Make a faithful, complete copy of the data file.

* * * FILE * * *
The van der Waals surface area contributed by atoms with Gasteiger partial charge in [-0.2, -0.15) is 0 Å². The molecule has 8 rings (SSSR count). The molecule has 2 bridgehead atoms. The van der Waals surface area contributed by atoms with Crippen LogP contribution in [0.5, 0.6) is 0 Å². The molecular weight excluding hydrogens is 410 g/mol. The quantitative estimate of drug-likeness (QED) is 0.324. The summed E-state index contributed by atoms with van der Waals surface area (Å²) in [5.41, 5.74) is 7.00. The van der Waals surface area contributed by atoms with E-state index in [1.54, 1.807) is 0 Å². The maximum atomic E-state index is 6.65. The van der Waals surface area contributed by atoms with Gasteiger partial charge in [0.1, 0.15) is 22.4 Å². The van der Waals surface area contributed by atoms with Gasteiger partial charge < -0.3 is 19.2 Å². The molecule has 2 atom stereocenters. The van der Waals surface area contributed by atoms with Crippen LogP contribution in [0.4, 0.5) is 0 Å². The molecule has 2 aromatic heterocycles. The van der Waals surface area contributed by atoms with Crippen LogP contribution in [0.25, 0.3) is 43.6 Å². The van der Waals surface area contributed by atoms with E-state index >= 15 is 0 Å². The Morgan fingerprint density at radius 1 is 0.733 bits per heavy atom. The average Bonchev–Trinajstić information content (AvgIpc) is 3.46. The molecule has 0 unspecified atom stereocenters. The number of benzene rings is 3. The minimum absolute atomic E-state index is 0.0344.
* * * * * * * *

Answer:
The van der Waals surface area contributed by atoms with Gasteiger partial charge in [-0.2, -0.15) is 0 Å². The molecule has 8 rings (SSSR count). The molecule has 2 bridgehead atoms. The van der Waals surface area contributed by atoms with Crippen LogP contribution in [0.5, 0.6) is 0 Å². The molecular weight excluding hydrogens is 410 g/mol. The quantitative estimate of drug-likeness (QED) is 0.324. The summed E-state index contributed by atoms with van der Waals surface area (Å²) in [5.41, 5.74) is 7.00. The van der Waals surface area contributed by atoms with E-state index in [1.54, 1.807) is 0 Å². The maximum atomic E-state index is 6.65. The van der Waals surface area contributed by atoms with Gasteiger partial charge in [0.1, 0.15) is 22.4 Å². The van der Waals surface area contributed by atoms with Gasteiger partial charge < -0.3 is 19.2 Å². The molecule has 2 atom stereocenters. The van der Waals surface area contributed by atoms with Crippen LogP contribution in [0.4, 0.5) is 0 Å². The molecule has 2 aromatic heterocycles. The van der Waals surface area contributed by atoms with Crippen LogP contribution in [0.25, 0.3) is 43.6 Å². The van der Waals surface area contributed by atoms with E-state index >= 15 is 0 Å². The Morgan fingerprint density at radius 1 is 0.733 bits per heavy atom. The average Bonchev–Trinajstić information content (AvgIpc) is 3.46. The molecule has 0 unspecified atom stereocenters. The number of benzene rings is 3. The minimum absolute atomic E-state index is 0.0344.